The 2024 general election may become the battle for the soul of the young voter. If that is the case, then the ANC needs a fresh image, one less reliant on its history as a liberation movement. It must reflect the interests and aspirations of potential supporters more: unemployed youth, women under constant threat of gender-based violence; the financially squeezed middle class, and those living in crowded, uninhabitable circumstances.

Ramaphosa called on supporters to stand up against gender-based violence, and to resist the exclusion of marginalized people, such as the LGBTQI community and disabled persons. He acknowledged the positive role of the youth in society, and commended the ANC Youth League for their inputs in shaping the statement. He promised that the party would attend to their concerns and recommendations:

  • beneficiation of raw materials
  • reindustrialization of the economy
  • the energy crisis
  • the climate crisis
  • the quality of public services.

These items are already on the ANC’s policy programme being implemented in government. So if the party had been more astute, the January 8 statement could have indicated, especially to its younger constituency, what would be done differently this time round. As it is, these items also feature high on the list of priorities of other political parties, including those formed in recent months.

Bravado amid disillusionment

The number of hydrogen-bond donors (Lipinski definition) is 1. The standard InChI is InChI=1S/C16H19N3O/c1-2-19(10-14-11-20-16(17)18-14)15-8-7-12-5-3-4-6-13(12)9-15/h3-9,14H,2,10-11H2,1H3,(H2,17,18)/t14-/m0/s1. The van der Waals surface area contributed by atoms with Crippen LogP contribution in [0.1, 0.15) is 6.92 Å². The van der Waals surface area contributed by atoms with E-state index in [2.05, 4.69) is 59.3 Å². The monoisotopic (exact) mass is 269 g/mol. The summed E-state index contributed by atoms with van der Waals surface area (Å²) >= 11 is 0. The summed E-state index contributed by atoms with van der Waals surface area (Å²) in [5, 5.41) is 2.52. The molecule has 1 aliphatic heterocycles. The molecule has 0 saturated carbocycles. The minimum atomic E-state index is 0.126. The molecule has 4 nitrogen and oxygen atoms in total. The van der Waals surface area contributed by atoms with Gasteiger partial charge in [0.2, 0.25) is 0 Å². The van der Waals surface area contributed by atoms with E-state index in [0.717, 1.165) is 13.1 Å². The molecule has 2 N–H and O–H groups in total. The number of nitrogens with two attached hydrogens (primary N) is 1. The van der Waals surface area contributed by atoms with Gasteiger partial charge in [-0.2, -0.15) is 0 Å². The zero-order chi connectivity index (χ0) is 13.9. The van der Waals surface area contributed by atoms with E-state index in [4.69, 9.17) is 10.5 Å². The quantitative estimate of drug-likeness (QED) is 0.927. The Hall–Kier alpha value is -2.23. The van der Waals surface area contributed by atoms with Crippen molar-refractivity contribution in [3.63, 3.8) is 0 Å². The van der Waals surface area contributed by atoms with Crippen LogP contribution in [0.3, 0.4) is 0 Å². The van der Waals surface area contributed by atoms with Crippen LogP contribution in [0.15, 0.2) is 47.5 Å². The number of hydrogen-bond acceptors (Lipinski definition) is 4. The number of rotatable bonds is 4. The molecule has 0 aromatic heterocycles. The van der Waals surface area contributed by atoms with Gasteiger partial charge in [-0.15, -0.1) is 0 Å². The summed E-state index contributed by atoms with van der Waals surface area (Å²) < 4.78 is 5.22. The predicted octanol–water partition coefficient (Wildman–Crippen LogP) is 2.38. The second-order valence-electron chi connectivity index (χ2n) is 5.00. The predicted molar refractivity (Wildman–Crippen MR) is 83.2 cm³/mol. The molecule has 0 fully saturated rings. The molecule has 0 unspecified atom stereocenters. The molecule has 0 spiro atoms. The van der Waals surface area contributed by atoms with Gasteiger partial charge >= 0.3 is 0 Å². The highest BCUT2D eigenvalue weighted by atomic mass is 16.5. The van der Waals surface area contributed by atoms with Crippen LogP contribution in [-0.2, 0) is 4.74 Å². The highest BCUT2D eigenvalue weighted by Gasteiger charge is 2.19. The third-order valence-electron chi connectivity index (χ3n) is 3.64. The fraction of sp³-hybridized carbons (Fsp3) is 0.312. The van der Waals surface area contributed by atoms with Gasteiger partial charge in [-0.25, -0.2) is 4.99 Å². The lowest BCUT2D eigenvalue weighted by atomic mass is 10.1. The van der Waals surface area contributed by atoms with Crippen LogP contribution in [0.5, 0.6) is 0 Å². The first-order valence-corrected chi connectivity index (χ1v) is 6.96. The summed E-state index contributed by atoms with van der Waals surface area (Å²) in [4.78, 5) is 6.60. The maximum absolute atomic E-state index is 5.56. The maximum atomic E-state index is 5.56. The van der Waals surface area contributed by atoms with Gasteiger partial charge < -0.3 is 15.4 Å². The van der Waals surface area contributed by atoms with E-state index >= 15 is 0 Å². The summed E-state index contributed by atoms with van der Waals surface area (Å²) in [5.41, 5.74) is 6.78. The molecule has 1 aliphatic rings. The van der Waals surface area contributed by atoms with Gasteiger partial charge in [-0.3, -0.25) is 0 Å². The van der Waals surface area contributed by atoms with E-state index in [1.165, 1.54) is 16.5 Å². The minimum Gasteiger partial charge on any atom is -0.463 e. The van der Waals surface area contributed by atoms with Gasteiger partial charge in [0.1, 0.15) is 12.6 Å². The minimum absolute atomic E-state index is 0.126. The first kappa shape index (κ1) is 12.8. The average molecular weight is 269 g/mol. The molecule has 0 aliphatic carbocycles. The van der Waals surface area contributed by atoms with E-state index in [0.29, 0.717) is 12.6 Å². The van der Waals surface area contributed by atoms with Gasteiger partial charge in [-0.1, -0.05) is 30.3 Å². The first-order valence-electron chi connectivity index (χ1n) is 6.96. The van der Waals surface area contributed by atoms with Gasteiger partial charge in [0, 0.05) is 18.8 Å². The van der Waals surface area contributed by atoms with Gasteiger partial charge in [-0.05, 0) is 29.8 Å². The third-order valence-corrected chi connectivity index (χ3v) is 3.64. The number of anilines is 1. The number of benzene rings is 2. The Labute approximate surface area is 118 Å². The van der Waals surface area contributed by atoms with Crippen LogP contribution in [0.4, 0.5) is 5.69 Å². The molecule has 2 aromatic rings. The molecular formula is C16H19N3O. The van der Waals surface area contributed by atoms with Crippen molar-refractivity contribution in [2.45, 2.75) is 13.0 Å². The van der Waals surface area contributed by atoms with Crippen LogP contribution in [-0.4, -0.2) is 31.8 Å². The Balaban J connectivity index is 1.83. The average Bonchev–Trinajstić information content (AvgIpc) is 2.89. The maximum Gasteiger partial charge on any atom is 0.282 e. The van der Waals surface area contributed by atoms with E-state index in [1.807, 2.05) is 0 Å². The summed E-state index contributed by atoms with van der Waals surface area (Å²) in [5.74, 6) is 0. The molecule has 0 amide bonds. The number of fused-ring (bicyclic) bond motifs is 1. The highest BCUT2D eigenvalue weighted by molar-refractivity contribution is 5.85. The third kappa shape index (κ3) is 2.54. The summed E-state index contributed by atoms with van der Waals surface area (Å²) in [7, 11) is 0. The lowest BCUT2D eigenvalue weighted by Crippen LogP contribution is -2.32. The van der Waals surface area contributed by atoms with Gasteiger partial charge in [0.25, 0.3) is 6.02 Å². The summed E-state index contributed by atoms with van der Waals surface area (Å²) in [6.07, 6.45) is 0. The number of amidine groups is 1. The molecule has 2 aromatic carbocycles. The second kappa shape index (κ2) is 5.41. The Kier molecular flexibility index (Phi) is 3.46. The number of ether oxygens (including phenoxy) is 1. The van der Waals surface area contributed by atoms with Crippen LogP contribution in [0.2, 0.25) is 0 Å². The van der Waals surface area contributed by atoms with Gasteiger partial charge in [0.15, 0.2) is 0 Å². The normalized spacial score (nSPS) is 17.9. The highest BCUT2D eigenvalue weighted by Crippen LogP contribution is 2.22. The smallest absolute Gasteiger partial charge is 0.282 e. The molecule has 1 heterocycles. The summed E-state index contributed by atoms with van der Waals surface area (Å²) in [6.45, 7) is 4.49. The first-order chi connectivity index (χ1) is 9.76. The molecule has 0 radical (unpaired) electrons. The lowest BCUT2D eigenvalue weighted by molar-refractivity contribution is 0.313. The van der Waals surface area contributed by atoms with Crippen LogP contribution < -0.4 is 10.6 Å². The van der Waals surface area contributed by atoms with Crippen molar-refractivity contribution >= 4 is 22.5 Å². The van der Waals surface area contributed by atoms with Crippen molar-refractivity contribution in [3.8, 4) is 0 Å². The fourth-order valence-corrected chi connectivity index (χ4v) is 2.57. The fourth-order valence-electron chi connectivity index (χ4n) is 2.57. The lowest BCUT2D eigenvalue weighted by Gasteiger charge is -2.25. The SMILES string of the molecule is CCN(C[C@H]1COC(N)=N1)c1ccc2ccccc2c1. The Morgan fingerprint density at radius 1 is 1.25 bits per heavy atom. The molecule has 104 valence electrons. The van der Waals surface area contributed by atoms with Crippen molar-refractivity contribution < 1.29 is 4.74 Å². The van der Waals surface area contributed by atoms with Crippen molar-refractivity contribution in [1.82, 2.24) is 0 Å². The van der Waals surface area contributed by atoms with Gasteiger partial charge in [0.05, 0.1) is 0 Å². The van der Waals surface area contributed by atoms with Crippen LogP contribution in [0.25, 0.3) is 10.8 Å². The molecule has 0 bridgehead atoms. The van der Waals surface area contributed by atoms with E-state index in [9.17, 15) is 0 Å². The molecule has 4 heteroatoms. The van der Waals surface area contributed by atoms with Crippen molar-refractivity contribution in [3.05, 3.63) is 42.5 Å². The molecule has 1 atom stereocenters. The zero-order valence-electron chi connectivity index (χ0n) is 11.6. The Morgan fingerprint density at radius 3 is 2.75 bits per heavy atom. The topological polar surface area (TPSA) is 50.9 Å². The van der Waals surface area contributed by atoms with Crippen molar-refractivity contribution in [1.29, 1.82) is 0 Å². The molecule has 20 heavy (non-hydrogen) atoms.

The ANC, through its January 8 statement, put on a show of bravado. However, it would be foolhardy of it to ignore the fact that the political terrain has shifted.

Even long-serving members within its ranks have become disillusioned with the party, as evidenced by the recent resignation of ANC veteran Mavuso Msimang, who later retracted his decision. Not all of these can be labelled rogue ex-members. In any case it is just posturing for the ANC to claim that it is and has been the only vehicle through which citizens can express their political agency.

The ANC leans heavily on its liberation movement brand. But this will not necessarily be a determining factor in who will sway voters later this year. Many see the ANC as having brought the country to the brink of failure. Others see its policies as centrist and not radical enough.

The governing party has only a few months in which to persuade voters to give it yet another chance to govern South Africa It won’t be easy.The Conversation

Sandy Africa, Associate Professor, Political Sciences, and Deputy Dean Teaching and Learning (Humanities), University of Pretoria

This article is republished from The Conversation under a Creative Commons license. Read the original article.